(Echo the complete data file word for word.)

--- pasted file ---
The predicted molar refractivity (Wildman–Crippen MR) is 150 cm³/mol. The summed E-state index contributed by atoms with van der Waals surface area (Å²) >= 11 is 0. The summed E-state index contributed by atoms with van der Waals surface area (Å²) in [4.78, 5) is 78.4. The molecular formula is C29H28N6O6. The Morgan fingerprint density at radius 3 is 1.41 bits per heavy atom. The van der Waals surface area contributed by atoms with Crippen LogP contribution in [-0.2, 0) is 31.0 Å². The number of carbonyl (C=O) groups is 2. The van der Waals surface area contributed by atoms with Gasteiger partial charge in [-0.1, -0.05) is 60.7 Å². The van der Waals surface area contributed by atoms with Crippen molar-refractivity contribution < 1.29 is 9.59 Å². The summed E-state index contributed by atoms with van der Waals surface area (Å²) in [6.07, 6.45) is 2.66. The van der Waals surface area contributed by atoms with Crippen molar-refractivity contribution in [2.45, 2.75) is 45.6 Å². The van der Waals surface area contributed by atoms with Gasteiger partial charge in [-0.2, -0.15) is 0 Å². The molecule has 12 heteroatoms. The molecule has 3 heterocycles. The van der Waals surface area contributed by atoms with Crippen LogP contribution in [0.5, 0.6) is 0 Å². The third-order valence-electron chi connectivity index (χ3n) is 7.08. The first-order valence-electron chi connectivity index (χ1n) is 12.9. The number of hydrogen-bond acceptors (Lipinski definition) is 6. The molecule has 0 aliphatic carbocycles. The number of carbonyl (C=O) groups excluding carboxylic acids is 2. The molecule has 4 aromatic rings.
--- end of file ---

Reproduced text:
The predicted molar refractivity (Wildman–Crippen MR) is 150 cm³/mol. The summed E-state index contributed by atoms with van der Waals surface area (Å²) >= 11 is 0. The summed E-state index contributed by atoms with van der Waals surface area (Å²) in [4.78, 5) is 78.4. The molecular formula is C29H28N6O6. The Morgan fingerprint density at radius 3 is 1.41 bits per heavy atom. The van der Waals surface area contributed by atoms with Crippen LogP contribution in [-0.2, 0) is 31.0 Å². The number of carbonyl (C=O) groups is 2. The van der Waals surface area contributed by atoms with Gasteiger partial charge in [-0.1, -0.05) is 60.7 Å². The van der Waals surface area contributed by atoms with Crippen molar-refractivity contribution < 1.29 is 9.59 Å². The summed E-state index contributed by atoms with van der Waals surface area (Å²) in [6.07, 6.45) is 2.66. The van der Waals surface area contributed by atoms with Crippen molar-refractivity contribution in [2.45, 2.75) is 45.6 Å². The van der Waals surface area contributed by atoms with Gasteiger partial charge in [-0.2, -0.15) is 0 Å². The molecule has 12 heteroatoms. The molecule has 3 heterocycles. The van der Waals surface area contributed by atoms with Crippen LogP contribution in [0.5, 0.6) is 0 Å². The third-order valence-electron chi connectivity index (χ3n) is 7.08. The first-order valence-electron chi connectivity index (χ1n) is 12.9. The number of hydrogen-bond acceptors (Lipinski definition) is 6. The molecule has 0 aliphatic carbocycles. The number of carbonyl (C=O) groups excluding carboxylic acids is 2. The molecule has 4 aromatic rings.